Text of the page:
It has been 18 years since our country’s heart shattered. Until that morning, we had never imagined that our country could be the target of such a massive attack, at least not since Pearl Harbor. We went to school, work, airports, sporting events and concerts without worry or fear.
All of that comfort left us in the morning hours of September 11, 2001.
Suddenly, we as a nation faced a tragedy unprecedented in our history. We watched as the horror played out on live television, but we also witnessed the heroism. Without hesitation, first responders put their own safety on the line and rushed into the falling buildings to attempt to save as many lives as possible. EMTs didn’t flinch at the thought of the danger they faced while caring for the injured. Many lost their lives trying to save another.
In the aftermath of this tragedy, we witnessed America at its finest. People came together to comfort and aid the victims’ families. Each community, having lost one of their own or not, offered compassion and sympathy. My family received letters, cards and offers of help from caring people across every state in our nation. Teddy bears were sent to children who lost parents or siblings, and companies donated gifts during the holiday season that followed to restore some feeling of normalcy. Quilts were stitched and given to comfort the broken.
Every religious denomination offered prayers and consolation to all Americans. No one bothered to ask your particular faith, but everyone had blessings for those of us who needed them.
My community came together and supported our family along with the other 17 Bucks County families who lost a loved one that September morning. The outpouring of kindness transformed me, so much so that I have been working ever since to find as many little ways as possible to return that kindness through service to my community.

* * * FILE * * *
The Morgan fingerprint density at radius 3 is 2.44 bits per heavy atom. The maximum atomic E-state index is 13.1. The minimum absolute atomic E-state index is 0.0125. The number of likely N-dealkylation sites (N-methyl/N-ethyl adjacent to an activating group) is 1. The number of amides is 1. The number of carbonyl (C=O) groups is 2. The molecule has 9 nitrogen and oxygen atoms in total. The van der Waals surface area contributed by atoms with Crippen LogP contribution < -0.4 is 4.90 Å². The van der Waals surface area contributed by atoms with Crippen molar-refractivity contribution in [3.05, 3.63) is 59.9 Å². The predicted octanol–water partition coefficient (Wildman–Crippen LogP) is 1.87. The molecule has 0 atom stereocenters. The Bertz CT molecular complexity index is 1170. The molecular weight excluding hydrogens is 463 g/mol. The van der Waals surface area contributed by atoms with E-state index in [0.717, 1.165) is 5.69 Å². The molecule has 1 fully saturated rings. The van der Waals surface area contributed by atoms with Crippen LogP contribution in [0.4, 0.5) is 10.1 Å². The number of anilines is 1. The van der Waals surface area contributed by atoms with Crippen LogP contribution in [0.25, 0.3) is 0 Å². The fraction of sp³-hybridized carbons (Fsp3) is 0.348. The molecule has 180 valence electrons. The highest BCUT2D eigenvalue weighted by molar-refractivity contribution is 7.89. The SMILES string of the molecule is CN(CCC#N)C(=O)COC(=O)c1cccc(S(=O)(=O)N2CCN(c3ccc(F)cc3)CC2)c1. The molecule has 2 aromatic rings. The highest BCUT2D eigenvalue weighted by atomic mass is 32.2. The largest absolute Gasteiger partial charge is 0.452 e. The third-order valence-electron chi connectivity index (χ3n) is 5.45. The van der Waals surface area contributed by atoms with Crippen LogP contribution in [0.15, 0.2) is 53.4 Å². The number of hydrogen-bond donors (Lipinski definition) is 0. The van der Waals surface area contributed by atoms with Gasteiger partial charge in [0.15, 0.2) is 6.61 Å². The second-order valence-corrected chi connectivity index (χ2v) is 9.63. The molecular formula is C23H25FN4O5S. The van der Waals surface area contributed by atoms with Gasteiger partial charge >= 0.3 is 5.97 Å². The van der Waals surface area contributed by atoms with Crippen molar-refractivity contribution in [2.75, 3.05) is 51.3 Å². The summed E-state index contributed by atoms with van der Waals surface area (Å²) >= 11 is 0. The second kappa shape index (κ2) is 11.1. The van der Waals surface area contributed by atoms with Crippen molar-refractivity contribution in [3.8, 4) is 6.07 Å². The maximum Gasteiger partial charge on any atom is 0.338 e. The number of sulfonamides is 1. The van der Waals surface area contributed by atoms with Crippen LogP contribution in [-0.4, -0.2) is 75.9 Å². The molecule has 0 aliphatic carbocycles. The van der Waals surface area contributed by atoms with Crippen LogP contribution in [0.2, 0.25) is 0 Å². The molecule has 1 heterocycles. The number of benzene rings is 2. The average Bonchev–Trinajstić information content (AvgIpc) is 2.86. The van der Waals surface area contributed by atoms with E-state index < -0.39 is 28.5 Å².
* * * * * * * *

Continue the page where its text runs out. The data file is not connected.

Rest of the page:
We’ve spent these past 18 years rebuilding, and though we can never return to the lives we had before that morning, moving forward we can work to restore our country’s strength. I’ve seen firsthand what we can accomplish when we stand united. That is our story.
But on this day, as Joshua’s mother, I ask that we take this September 11th to reflect. This year, let us call on our officials and each other to spend this one day treating each other with dignity and respect.
For let September 11th be a day of community - a day of coming together as a nation in unity and compassion. Let this not be a day of name calling or finger pointing, media reports on tweets or divisive speech. It will not be the size of the crowds that matter or the number of people who visit Ground Zero, the Pentagon, Shanksville and our own Garden of Reflection, but the character of our nation as we solemnly remember those we lost and their families.
Judi Reiss, Lower Makefield